Stereoscopic Amblymeter  (SAM)

          Based upon the Hofeldt Bridge, U.S. Patent Applications 61/627,815 and 13/655,283.

Pediatric Version

1.     Self-Test Game Algorithm (to be released in 2016)

2.     Hand-held Stereoscope Available, $1295.00

Adult Version

1.    Brightness Matching Algorithm

2.    Hand-held Stereoscope, Available, $1295.00

Hofeldt Bridge diagram Link

Hofeldt Bridge

Albert J. Hofeldt, MD was the first to described the rivalrous interplay between the right and left sides visual system for measuring the relative brightness sense in U.S. Applications 61/627,815 and 13/655,283.  The Hofeldt Bridge consists of two rivalrous image pairs where the brightness of each pair is diametrically opposed, the pairs are aligned vertically, and the brighter images of the two pairs are reciprocally positioned.  When the rivalrous pairs are fused, the subject sees a top and a bottom image and by directly comparing the brightness of these vertically aligned images, the relative function of the right and left sides of the visual system is determined.  In a balanced visual system, the brightness of the top and bottom images appears of equal brightness.  When the top and bottom images appear of different brightness, the right and left sides of the visual system are not of equal function.  By reducing the brightness of the brighter image of the rivalrous pair being viewed by the better eye to the endpoint of brightness equality of the top and bottom fused images, the right and left sides of the visual system are brought into balance and the defect is quantified.     

For balancing two sides of a system, the Hofeldt Bridge is analogous to the Wheatstone Bridge.  The Wheatstone Bridge was first described by Samuel Hunter Christie in 1833 and became popularized by Charles Wheatstone in 1843.  The Wheatstone Bridge connects two sides of an electrical system for the purpose of determining neutrality of the resistance between the two sides of an electrical circuit and by so doing the resistance of an unknown resistor can be precisely measured.  In comparison and in distinction, the Hofeldt Bridge utilizes two rivalrous image pairs to measure the equality of the function of the two sides of the visual system.  In 1852 Wheatstone invented the stereoscope which visually combines images from the two sides of visual system, but there is no evidence that Charles Wheatstone conceived of applying principles of the Wheatstone Bridge to measure the relative function of the two sides of the visual system as does the Hofeldt Bridge.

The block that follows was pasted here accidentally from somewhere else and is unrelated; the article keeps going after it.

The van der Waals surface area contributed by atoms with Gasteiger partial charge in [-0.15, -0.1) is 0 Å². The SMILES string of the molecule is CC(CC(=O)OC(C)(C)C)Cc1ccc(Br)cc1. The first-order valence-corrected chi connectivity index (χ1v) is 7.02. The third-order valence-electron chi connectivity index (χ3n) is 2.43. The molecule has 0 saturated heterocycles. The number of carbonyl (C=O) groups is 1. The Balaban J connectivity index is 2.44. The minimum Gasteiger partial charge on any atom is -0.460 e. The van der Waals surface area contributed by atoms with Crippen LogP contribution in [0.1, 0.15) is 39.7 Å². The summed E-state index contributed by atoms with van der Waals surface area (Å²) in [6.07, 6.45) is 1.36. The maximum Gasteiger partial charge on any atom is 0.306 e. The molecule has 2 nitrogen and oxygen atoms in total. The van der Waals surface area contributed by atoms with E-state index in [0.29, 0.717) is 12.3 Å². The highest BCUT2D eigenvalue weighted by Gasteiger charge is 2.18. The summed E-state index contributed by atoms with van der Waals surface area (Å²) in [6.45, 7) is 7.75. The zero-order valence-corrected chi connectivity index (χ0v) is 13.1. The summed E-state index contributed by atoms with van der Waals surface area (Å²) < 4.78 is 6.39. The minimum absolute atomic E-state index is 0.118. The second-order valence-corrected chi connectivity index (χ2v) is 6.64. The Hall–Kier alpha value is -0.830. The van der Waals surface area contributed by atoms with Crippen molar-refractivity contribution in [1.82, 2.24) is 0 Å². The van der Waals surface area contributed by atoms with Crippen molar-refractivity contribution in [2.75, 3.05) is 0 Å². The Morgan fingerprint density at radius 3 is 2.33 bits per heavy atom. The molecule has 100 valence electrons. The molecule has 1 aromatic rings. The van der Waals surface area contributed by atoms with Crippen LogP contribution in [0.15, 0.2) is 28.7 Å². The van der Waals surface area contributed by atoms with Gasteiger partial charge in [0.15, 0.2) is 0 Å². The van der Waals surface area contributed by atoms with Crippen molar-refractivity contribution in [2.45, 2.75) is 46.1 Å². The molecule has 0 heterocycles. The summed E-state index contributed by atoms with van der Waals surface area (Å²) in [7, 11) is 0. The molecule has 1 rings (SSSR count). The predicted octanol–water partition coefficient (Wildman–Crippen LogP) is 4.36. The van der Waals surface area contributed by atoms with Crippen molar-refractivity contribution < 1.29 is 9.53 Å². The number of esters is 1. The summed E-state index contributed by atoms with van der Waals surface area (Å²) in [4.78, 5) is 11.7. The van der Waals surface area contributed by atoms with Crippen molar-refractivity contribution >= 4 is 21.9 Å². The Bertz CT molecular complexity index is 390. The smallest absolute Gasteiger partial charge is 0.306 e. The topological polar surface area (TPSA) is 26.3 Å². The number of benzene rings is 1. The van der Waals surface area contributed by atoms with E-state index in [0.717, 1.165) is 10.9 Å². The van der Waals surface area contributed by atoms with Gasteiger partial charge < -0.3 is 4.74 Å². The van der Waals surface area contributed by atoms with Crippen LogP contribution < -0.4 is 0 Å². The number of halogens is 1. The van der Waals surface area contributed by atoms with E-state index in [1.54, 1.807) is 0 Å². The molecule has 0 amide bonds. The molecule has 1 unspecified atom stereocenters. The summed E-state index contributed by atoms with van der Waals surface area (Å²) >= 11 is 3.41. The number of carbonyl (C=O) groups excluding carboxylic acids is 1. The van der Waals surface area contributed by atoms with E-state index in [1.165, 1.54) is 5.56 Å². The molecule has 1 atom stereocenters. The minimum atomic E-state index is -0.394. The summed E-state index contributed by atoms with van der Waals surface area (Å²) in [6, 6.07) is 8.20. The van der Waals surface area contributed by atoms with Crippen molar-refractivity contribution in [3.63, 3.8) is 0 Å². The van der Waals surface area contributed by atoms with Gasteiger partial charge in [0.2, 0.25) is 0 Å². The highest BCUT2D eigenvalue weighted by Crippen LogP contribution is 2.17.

It is well documented that a number of diseases cause an imbalance in the right-left relative brightness sense.  For example the brightness sense is diminished in (1) optic nerve diseases such as glaucoma, optic neuritis, compressive lesion of the optic nerve, in (2) ischemic retinal diseases, and in (3) amblyopia.

The brightness sense is also important in synchronizing the apparent speed of a moving object, such as a baseball.  In an article (ARCH OPHTHALMOLOGY 114, DEC 1996) entitled, Baseball Hitting, Binocular Vision, and the Pulfrich Phenomenon by Albert Hofeldt, MD; Frank Hoefle, MD; and Ben Bonafede showed that by simply dimming the brightness of one eye with a filter severely reduced the hitting ability of baseball players.

In Poster #443 presented at the American Academy of Ophthalmology meeting in 2011, Steven A. Kane, MD, PhD. and Albert Hofeldt, MD reported using an Amblymeter based upon the Hofeldt Bridge for detecting and quantifying Amblyopic and other relative afferent defects in children.  The Amblymeter was reported to have a sensitivity of 100% and a specificity of 88%.